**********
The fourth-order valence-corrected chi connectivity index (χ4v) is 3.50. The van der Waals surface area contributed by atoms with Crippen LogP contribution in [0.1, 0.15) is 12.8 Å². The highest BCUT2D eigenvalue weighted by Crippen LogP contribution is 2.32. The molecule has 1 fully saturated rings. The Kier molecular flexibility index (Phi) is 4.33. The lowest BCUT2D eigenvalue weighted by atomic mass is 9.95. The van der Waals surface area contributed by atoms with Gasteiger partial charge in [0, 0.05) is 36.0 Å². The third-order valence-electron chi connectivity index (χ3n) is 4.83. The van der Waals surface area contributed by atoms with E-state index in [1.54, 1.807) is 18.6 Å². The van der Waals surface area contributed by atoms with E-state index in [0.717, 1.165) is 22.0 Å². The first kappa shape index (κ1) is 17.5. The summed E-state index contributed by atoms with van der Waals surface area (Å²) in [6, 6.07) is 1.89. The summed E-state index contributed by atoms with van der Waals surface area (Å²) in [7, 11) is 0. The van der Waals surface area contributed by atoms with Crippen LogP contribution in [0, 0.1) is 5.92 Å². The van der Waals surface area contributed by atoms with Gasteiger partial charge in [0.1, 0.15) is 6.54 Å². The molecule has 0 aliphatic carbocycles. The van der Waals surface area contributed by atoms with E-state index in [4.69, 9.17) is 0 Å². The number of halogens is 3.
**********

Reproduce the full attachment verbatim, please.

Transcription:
The fourth-order valence-corrected chi connectivity index (χ4v) is 3.50. The van der Waals surface area contributed by atoms with Crippen LogP contribution in [0.1, 0.15) is 12.8 Å². The highest BCUT2D eigenvalue weighted by Crippen LogP contribution is 2.32. The molecule has 1 fully saturated rings. The Kier molecular flexibility index (Phi) is 4.33. The lowest BCUT2D eigenvalue weighted by atomic mass is 9.95. The van der Waals surface area contributed by atoms with Gasteiger partial charge in [0, 0.05) is 36.0 Å². The third-order valence-electron chi connectivity index (χ3n) is 4.83. The van der Waals surface area contributed by atoms with E-state index in [1.54, 1.807) is 18.6 Å². The van der Waals surface area contributed by atoms with E-state index in [0.717, 1.165) is 22.0 Å². The first kappa shape index (κ1) is 17.5. The summed E-state index contributed by atoms with van der Waals surface area (Å²) in [6, 6.07) is 1.89. The summed E-state index contributed by atoms with van der Waals surface area (Å²) in [7, 11) is 0. The van der Waals surface area contributed by atoms with Crippen LogP contribution in [0, 0.1) is 5.92 Å². The van der Waals surface area contributed by atoms with Gasteiger partial charge in [0.1, 0.15) is 6.54 Å². The molecule has 0 aliphatic carbocycles. The van der Waals surface area contributed by atoms with E-state index in [4.69, 9.17) is 0 Å². The number of halogens is 3.